With regard to the third Engel limb, the appellant argued that the injunction is in reality punitive in its effect, and had similarities with community orders which can follow criminal conviction [27].

The Court of Appeal dismissed this ground, finding that the Strasbourg case law required the court to focus on the nature and consequences of the proceedings. The basis for gang injunctions is preventative, not simply punitive. Further, they do not involve an assertion of a criminal offence in name or form [35]. The case law distinguished criminal allegations from actions based on a ‘foundation of suspicion’ (see Secretary of State for the Home Department v MB [2008] 1 AC 440) [36].

However, even if their basis transcended mere suspicion, this did not render them criminal proceedings. Actions such as damages for injury in a road traffic accident could be based on a parallel criminal offence without altering the nature of the civil action [37]. Having so decided, the court did not have to determine whether the civil standard could properly be applied to cases within the criminal limb of Art.6.


Ground 2: Fairness requires criminal standard of proof

The appellant’s second ground was that even if the proceedings were not criminal in nature (per Engel), the balance of probabilities test violated the fair trial requirements of Art.6.

Again, the appellant emphasised the criminal context in which the application for an injunction arose, and highlighted its effect on his individual liberty. The court rejected the notion that Art. 6 requires the criminal standard to be applied simply because an application is based on criminal or quasi-criminal behaviour or where its grant would result in restriction of individual liberty. The was no support for this ‘wide-ranging proposition´ in the case law. [51, 58].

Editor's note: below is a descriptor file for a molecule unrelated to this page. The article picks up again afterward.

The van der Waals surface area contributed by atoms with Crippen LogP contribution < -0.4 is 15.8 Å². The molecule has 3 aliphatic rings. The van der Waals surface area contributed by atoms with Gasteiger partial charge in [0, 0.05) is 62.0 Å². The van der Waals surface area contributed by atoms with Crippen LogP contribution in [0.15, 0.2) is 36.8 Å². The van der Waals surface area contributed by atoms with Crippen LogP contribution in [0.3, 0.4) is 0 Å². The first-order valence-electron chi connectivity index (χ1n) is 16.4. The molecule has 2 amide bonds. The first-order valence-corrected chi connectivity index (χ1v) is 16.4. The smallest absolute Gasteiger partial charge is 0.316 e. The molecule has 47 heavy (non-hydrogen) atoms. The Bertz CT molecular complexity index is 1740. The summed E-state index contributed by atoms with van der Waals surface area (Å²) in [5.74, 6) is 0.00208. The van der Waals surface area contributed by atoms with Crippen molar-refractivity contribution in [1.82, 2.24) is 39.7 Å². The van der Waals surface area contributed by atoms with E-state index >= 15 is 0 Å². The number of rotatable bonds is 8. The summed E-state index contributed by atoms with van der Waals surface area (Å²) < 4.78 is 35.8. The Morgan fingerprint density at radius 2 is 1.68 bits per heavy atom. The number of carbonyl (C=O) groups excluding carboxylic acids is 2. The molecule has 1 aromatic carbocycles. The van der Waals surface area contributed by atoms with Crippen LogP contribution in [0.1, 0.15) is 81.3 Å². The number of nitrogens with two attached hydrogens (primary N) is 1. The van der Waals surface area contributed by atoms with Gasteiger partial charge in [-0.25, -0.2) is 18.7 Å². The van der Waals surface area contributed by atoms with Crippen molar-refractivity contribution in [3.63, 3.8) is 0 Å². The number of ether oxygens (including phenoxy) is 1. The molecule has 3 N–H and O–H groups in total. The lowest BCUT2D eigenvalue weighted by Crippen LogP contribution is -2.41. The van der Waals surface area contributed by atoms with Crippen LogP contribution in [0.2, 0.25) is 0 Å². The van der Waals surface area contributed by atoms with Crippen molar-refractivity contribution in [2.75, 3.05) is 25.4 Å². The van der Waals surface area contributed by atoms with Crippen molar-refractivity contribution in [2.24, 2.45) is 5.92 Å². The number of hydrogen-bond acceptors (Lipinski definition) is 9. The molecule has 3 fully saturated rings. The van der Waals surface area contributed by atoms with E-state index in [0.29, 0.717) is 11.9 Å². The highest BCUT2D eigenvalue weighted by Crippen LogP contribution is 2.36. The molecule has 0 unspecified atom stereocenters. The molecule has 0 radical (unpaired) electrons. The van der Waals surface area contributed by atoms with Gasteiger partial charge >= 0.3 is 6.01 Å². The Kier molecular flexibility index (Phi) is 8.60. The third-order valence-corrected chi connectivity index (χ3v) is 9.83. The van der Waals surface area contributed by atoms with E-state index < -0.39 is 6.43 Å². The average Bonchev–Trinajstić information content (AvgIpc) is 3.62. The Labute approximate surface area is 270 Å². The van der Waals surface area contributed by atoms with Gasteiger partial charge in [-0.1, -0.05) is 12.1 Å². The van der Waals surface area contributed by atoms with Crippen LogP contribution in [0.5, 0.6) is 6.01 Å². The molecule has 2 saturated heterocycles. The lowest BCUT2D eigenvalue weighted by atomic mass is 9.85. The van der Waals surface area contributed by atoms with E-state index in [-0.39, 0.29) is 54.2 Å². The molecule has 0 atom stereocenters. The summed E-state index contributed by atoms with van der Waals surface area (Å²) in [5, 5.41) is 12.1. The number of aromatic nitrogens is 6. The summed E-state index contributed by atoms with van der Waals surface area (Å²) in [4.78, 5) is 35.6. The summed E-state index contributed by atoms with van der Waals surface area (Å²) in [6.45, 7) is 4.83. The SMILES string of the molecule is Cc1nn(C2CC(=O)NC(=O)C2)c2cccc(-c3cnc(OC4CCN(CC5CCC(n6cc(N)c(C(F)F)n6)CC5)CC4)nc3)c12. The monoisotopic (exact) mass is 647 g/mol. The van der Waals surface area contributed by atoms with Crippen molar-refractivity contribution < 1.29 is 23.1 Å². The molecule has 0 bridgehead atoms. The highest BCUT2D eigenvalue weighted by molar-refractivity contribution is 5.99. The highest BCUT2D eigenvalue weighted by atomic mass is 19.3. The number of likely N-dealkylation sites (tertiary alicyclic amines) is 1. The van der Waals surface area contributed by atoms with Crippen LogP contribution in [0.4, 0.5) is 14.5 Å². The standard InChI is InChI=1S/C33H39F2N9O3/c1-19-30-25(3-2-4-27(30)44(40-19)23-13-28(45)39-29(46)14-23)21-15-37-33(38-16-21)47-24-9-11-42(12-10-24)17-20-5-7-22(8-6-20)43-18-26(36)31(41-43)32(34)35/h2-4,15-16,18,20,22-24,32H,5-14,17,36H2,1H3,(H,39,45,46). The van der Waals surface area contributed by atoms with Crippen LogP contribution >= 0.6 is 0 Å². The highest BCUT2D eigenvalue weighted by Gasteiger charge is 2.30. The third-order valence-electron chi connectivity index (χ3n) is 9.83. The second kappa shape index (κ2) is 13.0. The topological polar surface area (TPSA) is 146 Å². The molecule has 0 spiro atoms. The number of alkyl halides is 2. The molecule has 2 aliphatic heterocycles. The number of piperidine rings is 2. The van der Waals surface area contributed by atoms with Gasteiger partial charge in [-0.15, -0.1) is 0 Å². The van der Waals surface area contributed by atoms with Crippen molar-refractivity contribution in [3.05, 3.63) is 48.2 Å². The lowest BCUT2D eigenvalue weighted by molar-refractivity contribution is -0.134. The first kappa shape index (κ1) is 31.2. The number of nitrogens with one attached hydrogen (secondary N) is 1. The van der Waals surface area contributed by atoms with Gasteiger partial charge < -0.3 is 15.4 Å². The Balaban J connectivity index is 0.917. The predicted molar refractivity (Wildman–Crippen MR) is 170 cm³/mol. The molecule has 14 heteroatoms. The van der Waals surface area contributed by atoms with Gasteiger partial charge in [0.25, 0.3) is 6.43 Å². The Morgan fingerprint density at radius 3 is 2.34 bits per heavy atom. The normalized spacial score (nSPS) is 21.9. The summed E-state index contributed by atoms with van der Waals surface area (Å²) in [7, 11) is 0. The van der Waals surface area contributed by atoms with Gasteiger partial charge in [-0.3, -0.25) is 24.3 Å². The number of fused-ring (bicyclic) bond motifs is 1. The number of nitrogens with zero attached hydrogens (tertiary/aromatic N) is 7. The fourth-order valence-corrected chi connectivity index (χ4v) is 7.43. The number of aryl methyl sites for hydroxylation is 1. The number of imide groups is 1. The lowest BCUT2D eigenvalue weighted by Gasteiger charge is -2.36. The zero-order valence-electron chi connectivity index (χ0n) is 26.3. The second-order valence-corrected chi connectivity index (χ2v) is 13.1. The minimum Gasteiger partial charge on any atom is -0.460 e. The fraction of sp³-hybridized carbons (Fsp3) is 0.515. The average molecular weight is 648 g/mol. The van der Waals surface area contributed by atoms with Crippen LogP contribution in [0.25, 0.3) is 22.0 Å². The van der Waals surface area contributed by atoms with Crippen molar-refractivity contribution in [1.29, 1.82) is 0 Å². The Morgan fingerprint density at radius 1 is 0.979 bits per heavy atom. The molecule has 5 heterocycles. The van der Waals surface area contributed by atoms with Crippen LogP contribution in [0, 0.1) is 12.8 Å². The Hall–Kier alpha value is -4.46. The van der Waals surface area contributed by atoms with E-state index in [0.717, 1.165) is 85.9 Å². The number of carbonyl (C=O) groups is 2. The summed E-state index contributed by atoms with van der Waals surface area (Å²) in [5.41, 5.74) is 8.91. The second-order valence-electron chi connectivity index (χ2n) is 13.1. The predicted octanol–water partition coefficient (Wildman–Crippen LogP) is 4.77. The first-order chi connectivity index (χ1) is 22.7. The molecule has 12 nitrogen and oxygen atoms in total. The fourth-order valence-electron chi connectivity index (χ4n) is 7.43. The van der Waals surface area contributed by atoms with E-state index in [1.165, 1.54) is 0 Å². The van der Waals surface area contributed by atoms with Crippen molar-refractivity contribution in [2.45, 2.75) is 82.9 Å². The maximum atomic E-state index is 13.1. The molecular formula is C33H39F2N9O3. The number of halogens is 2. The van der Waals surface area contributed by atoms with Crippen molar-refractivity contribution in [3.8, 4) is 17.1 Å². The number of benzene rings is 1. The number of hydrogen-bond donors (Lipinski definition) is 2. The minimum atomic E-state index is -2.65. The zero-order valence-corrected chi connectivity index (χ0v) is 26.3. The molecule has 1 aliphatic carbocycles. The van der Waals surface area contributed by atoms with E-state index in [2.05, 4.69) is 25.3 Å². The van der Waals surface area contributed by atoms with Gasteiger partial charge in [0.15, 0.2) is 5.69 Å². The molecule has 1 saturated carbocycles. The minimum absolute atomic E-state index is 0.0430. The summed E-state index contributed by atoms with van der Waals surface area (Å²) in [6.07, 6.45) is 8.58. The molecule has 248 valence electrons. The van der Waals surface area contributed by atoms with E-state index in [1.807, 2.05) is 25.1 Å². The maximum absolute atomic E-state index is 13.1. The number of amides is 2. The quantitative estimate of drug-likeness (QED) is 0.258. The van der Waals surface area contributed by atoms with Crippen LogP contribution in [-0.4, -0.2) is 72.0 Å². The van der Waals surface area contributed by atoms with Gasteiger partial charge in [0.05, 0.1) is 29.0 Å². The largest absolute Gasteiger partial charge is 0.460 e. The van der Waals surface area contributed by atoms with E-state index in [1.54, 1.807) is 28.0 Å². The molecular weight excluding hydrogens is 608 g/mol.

In concluding the judgment of the court, Sir Brian Leveson drew attention to the safeguards in the gang injunction powers. Such orders can be made to prevent behaviour but also to protect the individual himself, can only be imposed for a maximum of two years and require review, and (unlike ASBOs) can include mandatory rehabilitative requirements.

Parliament was entitled to address the very real social harm which gangs and other anti-social behaviour have been inflicting on society in the way in which this legislation seeks to do. Built in to each legislative scheme are safeguards intended to address the impact on individuals. [59]


A side note on Birmingham gangs and Article 6

Surprisingly, this is not the first time that Midland gang violence and Article 6 ECHR have coincided.

The criminal prosecution of those involved in the murder of Charlene Ellis and Letisha Shakespeare was the first in English courts to use evidence from an anonymous witness, such was the notoriety of the gangs and the fear of repercussions. Three of the convicted men appealed, alleging that the admission of his oral evidence at trial had breached their right to a fair trial, including the right to examine a witness against them. The Court of Appeal dismissed the appeal by the alleged members of the Burger Bar Boys, and their application to Strasbourg was declared inadmissible.

Jo Moore is a barrister at One Crown Office Row.